What is whiplash?
When your neck is suddenly and forcefully jolted forward or backward, there is a possibility that you had a whiplash. It typically causes an intense stretch on the soft tissues around your neck, beyond the normal range of motion. As a result, there is acute pain, stiffness or tightness around your neck.
There are different categories of whiplash. The Quebec Classification of Whiplash Associated Disorders (WAD) classifies it as-
• Grade 0: No complaints about the neck. No physical sign(s).
• Grade I: Neck complaint of pain, stiffness or tenderness only. No physical sign(s).
• Grade II: Neck complaint AND musculoskeletal sign(s).
• Grade III: Neck complaint AND neurological sign(s).
• Grade IV: Neck complaint AND fracture or dislocation.
What are the causes of whiplash?
Most commonly, whiplash is caused during car accidents. However, it can also be caused by other reasons like-
-Fall from a height leading to over extension of the neck
-While playing sports like soccer, basketball
-Physical abuse where the neck or head is shaken
-Trauma to the neck with a heavy object
-Accidents during adventure sports
What are the symptoms of whiplash?
The symptoms may or may not start immediately. They can start even after 24 hours and gradually worsen. Mostly, the symptoms settle down in a few days. However, sometimes the symptoms can last for a long time causing significant distress. Common symptoms of whiplash can include:
-Pain and tenderness in the neck and upper back
-Restricted range of motion of the neck
-Headache typically around the base of the skull
-Pain, tingling or numbness radiating down to the arm, forearm or hand
-There may be other symptoms including ringing in the ears, anxiety or memory disturbances
How do you diagnose whiplash?
You will be taken to a hospital if you are involved in a serious accident. There, they will assess you and do further investigations, if required. Usually, they will perform an X-ray to check for any bony injuries or to rule out arthritis. They may also do an MRI or a CT-scan to evaluate for inflammation and soft tissue damage. If the symptoms start after 1-2 days of injury and are persistent, you can get in touch with your doctor who will guide you further.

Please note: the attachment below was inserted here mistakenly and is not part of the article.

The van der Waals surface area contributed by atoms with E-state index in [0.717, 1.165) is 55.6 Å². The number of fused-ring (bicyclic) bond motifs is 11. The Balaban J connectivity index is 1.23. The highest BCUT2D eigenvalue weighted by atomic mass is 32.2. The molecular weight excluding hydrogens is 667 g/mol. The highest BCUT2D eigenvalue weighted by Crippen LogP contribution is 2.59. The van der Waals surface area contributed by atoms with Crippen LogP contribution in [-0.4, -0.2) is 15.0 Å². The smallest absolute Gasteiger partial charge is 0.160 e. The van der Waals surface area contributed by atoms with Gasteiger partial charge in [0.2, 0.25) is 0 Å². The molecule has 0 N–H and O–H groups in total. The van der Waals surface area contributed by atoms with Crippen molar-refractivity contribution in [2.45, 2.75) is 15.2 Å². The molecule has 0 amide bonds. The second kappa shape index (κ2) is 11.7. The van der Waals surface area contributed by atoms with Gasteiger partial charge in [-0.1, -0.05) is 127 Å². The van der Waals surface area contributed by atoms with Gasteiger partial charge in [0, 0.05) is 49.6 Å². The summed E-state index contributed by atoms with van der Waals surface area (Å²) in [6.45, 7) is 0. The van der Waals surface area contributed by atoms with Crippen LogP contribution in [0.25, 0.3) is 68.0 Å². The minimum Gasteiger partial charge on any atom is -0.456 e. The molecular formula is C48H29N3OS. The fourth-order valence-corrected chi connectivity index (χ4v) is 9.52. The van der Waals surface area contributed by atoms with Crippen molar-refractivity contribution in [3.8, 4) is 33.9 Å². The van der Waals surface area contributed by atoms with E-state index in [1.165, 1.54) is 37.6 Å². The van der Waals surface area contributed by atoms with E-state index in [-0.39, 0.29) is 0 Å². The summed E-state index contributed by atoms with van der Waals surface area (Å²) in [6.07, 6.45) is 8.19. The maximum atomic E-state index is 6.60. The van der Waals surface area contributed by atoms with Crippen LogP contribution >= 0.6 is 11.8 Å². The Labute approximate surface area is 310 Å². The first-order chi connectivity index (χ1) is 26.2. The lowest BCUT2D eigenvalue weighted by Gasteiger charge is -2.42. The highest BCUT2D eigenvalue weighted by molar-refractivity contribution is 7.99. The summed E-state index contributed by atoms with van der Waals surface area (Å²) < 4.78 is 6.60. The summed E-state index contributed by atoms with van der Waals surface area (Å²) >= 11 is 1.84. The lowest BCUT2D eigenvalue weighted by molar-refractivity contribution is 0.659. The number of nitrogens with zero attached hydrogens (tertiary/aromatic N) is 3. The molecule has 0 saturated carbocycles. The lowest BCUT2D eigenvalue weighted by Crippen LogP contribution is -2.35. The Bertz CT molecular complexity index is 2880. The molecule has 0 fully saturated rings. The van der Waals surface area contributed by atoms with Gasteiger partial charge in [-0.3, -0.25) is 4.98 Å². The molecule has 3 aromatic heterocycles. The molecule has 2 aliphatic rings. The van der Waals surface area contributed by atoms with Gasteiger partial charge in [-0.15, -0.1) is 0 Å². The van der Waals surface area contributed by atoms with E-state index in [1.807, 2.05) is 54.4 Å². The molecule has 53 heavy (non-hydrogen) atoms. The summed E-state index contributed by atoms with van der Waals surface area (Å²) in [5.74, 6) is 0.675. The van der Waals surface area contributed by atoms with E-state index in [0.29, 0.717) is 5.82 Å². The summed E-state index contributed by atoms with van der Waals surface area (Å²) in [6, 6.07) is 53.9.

As whiplash is sometimes associated with concussion, a few additional tests may be done to confirm the same. Although, the symptoms of concussion might be more severe than that of a whiplash.
How can you treat whiplash?
Rest and pacing your activities:
It is advisable to rest for the first 2 days. This does not mean you have to be on bed rest but just less activities and resting when possible. Ice pack can give some relief. Applying an ice pack around the neck helps reduce the swelling and pain.
After the first 2 days, you can gradually start being more active. You should also try to return to school or work if possible and not wait for 100% recovery. You can also apply a heat pack now instead of the ice pack.
Over the counter medications can help in reducing pain in the earlier stages of whiplash. However, if you have seen your doctor already, they might prescribe some medications for you as well.
Maintaining good posture:
It is very important to maintain a good posture after whiplash. Specifically, a slouched posture will stretch the neck muscles more, leading to more pain. Therefore, try to take a break from a sustained position every 30-45 minutes.
Post whiplash, physiotherapy can help with improving the flexibility and strength of your neck muscles. In addition, physiotherapists can also help with different pain-relieving methods and postural modifications.
Massage therapy can help to relieve your muscle tension, improve blood circulation and thus help in pain relief.
How can we help at PhysioNow?
We have a team of experienced physiotherapists and massage therapists that can help you. The physiotherapist will do an assessment and formulate a treatment plan for you. Thus, if you have had whiplash recently or a while ago and are still having persistent symptoms, contact us today at PhysioNow!